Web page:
Date of Award


Document Type


Degree Name

Doctor of Philosophy


Seventh-day Adventist Theological Seminary


Religious Education, PhD

First Advisor

David Sedlacek

Second Advisor

Tevni Grajales

Third Advisor

Delyse Steyn



Though widespread studies have been conducted on the psycho-socio-cultural effects of family systems functioning on individuals’ developmental outcomes, there is limited discussion on the direct correlations between family relational encounters and adolescents’ development of faith and life values. The effects of dialectical interplay within family systems are often missed, misinterpreted, or minimized. This study presumed that because familial relationships have far-reaching psycho-socio-cultural effects on individuals’ development outcomes, there are also likely effects on certain religious outcomes. Subsequently, certain parent-child relational encounters were examined to determine whether they have significant effects on adolescents’ faith maturity, life values, and commitment to Christ.


A quantitative, non-experimental, exploratory correlational research design utilizing secondary data analysis was used to test the family systems dialectics (FSD) model. The FSD model is a synthesis of tenets of family systems theories (FST) and relational dialectics theory (RDT) used to conceptualize possible effects of certain parent-child relational encounters. The population sample consisting of adolescents attending high schools affiliated with the Seventh-day Adventist Church was drawn from the Valuegenesis2 census carried out by the Hancock Center for Youth and Family Ministry, La Sierra University, Riverside, California. Forty-one observed items extracted from Valugenesis2 were used to indicate the latent constructs family climate (FC) and FSD, and the outcome variables—faith maturity (FM), life values (LV), and commitment to Christ (CC). The latent construct FC was indicated by adolescents’ perceptions of family happiness (FC1), level of love in family (FC2), parent-child relationship (FC3), parents’ support of child (FC4), verbal expression of love (FC5), and response to family rules (FC6). Likewise, the FSD construct was indicated by their perception of frequent good conversations with parents (FGCP), comfort with faith talk (CFT), parents’ religious posture (PRP), frequent conversations with parents about faith (FCPF), and family worship (FW). Mean score computations and descriptive and frequency analyses were carried out using IBM Statistical Package for the Social Sciences (SPSS) and model testing procedures (i.e., structural equation modeling [SEM]) were conducted using Analysis of a Moment Structures (AMOS) 24.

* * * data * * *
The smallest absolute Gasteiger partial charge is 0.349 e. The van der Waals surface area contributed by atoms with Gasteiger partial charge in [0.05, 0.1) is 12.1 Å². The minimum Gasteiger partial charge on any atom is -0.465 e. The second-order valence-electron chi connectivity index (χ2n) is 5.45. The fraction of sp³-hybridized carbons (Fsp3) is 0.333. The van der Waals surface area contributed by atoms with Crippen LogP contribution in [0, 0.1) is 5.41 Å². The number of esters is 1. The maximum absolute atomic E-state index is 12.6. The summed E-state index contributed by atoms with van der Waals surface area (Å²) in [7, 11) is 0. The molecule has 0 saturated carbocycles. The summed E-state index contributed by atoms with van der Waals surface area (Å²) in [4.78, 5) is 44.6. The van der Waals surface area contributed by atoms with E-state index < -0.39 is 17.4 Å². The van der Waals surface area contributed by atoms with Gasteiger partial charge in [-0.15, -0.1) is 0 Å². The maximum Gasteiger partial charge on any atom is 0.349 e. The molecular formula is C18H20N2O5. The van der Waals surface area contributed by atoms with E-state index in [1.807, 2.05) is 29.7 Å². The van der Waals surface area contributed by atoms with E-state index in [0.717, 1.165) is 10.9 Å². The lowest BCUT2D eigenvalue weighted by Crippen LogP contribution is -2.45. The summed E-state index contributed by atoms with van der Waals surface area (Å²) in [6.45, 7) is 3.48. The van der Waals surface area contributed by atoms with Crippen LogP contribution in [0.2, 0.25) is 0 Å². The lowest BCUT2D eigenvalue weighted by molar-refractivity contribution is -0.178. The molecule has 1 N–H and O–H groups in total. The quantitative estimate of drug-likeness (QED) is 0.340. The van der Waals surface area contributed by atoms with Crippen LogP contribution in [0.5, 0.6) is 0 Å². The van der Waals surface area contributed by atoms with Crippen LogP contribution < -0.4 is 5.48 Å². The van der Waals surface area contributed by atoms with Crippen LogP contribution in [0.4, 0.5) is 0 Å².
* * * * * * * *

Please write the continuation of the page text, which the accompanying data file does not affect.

In testing the hypothesized model, FSD, SEM procedures indicated similarities between the theoretical covariance matrix and the observed covariance matrix. Four of five model fitting indices used to evaluate the model indicated acceptable target values. With the large sample size used in this study, a significant chi-square index χ2 (68, N = 4,675) = 822.00, p = .000) suggested that there were possible inconsistencies between the theoretical model and the observed model. However, other model fitting indices (i.e., GFI = .98; NFI = .96; CFI = .97; and RMSEA = .49) indicated that the empirical data supported the theoretical model. Consequently, the null hypothesis was retained. Significant correlations were indicated among observed variables. Regression was observed between FSD and FM (β = .32, p = .000), and between FSD and LV (β = .18, p = .000). Mediated effects of FSD were indicated through FM (β = .42, p = .000), and through LV (β = .06, p = .000) on CC. Faith maturity and life values were directly influenced by FSD and FC which accounted for 29% and 11% of the variances (respectively) in faith maturity and life values. The mediated effect of FSD and FC through FM and LV accounted for 20% of the variance in CC.


The FSD model that indicated the systemic dialectical interplay of parent-child relational encounters was supported by the empirical data, providing support for the assumption that relational encounters in family systems potentially influence adolescents’ faith maturity, life values, and indirectly commitment to Christ.

Subject Area

Parent and child; Faith development; Families--Religious aspects--Research